It’s a shame because it’s such an important role for any gaming studio and can be a really valuable stepping stone for those who may not want to make support their career. People
who get their start in these support roles understand more often than not what the business is about, they understand basic game design, they understand production. The player support and moderation experience allows them to perform in a slightly different and more player-centric way in other roles because they already understand the perspective of the user.
TH: What are some things that leaders can do to keep their player experience staff happy, safe, and healthy?
PD: As a team leader, the first thing that is required is a safe environment built on trust. Especially if you are in a place where you’re constantly dealing with other humans, and as I
mentioned earlier, potential emotionally-laden communication.
Your team needs to be able to trust each other, both in doing their job to the best of their abilities, but also in being able to support every single person in that team. Without that,
your team will never feel safe and that will have an impact on efficiency, well-being, and ultimately performance. Even more so, if even one team member feels the team lead doesn’t have their back, you’ll end up in a very dangerous situation that could escalate at any moment.
You need to create a team with people who have empathy and people skills, it will make their job a lot easier. While I’m not going to suggest you would need to hire similar people – always go for compatible people who, in addition to a practical skill set are also good at reading and dealing with emotions. Communication is not only about what is being said, but also about what is not.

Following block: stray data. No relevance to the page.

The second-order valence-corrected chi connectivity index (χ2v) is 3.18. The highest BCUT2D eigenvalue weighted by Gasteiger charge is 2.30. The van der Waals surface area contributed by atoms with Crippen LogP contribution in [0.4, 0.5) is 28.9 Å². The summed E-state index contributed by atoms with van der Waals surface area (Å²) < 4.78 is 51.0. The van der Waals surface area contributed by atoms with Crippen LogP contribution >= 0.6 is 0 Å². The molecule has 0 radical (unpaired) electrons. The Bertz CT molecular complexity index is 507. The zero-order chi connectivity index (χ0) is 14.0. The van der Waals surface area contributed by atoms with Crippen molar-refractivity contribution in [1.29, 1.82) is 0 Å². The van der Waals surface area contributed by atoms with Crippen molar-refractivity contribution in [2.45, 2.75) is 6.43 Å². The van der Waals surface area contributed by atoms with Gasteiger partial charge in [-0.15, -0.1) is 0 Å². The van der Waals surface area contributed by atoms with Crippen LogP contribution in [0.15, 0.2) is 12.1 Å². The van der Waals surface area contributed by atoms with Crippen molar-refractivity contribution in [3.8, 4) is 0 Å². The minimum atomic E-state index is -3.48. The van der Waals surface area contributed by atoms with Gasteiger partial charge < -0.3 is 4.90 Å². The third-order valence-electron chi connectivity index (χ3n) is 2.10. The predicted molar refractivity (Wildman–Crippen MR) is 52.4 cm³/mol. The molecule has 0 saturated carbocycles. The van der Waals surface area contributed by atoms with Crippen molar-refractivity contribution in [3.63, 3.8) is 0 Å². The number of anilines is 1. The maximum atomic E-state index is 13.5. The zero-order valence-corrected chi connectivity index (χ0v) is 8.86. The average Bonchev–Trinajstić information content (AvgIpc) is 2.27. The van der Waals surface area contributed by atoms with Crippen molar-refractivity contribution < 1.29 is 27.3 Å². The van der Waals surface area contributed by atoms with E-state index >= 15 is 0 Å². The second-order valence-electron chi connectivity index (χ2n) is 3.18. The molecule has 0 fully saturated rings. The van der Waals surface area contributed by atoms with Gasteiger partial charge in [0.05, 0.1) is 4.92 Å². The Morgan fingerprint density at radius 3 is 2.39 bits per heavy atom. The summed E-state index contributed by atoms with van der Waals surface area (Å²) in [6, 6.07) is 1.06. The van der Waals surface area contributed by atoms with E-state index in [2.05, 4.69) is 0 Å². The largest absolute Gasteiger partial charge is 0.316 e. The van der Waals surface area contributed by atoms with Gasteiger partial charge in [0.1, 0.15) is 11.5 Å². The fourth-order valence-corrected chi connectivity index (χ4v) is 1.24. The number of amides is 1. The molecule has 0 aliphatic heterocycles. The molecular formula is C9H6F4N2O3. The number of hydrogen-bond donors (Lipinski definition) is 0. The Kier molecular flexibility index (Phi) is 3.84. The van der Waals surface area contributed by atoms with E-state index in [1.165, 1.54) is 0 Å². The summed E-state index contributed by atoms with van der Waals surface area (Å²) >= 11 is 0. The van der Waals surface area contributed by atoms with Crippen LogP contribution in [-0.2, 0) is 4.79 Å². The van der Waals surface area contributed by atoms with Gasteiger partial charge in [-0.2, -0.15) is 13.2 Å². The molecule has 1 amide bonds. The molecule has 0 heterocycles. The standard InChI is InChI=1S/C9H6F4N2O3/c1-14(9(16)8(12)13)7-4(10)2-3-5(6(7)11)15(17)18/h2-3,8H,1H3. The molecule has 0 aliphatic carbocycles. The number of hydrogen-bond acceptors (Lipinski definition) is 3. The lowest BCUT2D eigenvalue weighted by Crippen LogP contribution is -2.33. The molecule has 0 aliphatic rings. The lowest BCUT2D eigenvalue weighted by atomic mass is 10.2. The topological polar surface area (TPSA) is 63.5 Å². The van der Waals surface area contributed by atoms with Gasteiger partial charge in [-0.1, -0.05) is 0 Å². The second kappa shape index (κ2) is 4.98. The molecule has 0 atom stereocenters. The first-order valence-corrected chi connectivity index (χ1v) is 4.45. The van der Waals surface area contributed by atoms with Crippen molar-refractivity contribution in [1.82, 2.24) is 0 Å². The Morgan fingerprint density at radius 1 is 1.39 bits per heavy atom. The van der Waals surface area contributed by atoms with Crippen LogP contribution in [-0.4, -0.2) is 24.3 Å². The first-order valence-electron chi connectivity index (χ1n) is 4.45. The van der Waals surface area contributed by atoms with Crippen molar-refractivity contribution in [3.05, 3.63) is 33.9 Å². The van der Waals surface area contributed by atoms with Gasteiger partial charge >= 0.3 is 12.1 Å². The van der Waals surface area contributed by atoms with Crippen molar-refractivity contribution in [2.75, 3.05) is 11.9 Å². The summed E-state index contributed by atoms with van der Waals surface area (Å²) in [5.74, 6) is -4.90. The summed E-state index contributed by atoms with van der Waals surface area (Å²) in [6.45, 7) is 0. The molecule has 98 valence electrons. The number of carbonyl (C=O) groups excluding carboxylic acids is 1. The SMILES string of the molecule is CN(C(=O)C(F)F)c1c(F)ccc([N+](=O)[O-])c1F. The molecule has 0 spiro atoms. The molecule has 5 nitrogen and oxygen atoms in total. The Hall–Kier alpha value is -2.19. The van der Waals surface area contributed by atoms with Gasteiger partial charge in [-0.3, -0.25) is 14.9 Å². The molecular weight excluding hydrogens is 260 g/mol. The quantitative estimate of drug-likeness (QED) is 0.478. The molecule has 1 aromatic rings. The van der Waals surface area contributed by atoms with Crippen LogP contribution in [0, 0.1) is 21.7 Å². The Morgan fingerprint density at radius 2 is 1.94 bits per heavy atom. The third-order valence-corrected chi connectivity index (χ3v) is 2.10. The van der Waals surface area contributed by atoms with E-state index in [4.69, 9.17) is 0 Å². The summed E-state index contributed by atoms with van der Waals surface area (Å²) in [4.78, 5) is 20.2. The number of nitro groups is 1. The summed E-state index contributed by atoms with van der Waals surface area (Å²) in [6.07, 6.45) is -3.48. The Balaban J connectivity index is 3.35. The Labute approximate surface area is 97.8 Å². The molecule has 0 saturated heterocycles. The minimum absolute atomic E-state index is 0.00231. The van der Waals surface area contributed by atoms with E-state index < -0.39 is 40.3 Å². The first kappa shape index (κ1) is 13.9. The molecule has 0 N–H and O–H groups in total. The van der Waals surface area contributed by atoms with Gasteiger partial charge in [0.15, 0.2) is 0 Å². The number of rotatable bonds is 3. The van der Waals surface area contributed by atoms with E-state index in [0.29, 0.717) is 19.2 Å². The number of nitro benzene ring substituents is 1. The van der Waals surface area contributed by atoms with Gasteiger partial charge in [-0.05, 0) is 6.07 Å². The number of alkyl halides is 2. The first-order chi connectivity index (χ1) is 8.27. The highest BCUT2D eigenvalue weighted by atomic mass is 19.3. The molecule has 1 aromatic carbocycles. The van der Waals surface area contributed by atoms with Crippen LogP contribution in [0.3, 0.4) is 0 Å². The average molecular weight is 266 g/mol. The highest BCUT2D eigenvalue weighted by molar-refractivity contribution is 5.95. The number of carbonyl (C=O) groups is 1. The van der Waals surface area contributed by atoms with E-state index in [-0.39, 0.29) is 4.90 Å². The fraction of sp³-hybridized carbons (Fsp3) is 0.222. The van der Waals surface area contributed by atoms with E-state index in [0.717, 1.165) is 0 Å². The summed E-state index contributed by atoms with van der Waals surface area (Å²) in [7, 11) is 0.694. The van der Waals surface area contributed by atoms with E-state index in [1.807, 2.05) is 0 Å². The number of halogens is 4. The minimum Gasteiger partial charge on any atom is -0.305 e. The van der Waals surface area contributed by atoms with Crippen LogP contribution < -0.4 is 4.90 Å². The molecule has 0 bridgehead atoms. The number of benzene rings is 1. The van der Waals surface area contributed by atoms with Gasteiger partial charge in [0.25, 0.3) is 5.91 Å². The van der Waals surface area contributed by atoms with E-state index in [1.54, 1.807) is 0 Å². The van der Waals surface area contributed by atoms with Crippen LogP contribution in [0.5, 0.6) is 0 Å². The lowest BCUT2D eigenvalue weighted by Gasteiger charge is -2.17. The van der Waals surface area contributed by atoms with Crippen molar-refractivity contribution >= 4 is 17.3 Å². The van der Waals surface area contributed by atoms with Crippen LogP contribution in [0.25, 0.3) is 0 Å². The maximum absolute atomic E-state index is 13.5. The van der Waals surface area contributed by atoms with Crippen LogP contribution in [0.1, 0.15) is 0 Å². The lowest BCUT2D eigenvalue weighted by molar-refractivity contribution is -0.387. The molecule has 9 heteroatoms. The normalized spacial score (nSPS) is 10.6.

Once I started involving the whole team in the recruitment process, I saw a surge in team member compatibility and with that an increase in trust and performance over time. We would go through several screenings, talks with me as the hiring manager, an interview with HR, followed by talks with two more senior people from the team. And finally, they would meet up with the rest of the team for a casual half-hour to one-hour chat. Just talking about things the team would want to know like, “Hey, what kind of movies do you like? How do you unwind? Any interest in sports? Are you into superheroes?” which can lead to the dreaded Marvel or DC argument [laughs].
It’s important to hire the right people because every team member that you’re adding to the mix will affect and even change your team culture.
Then when it comes down to team culture itself, you need to ensure that you have a fair and open culture and an understanding that you’re all in this together, for the same cause. And people need to be very receptive to feedback and are expected to provide feedback. I believe you can be honest, to the point, and still be respectful and mindful. If you have that initial trust, it should be a lot easier to have those conversations, including the more difficult ones.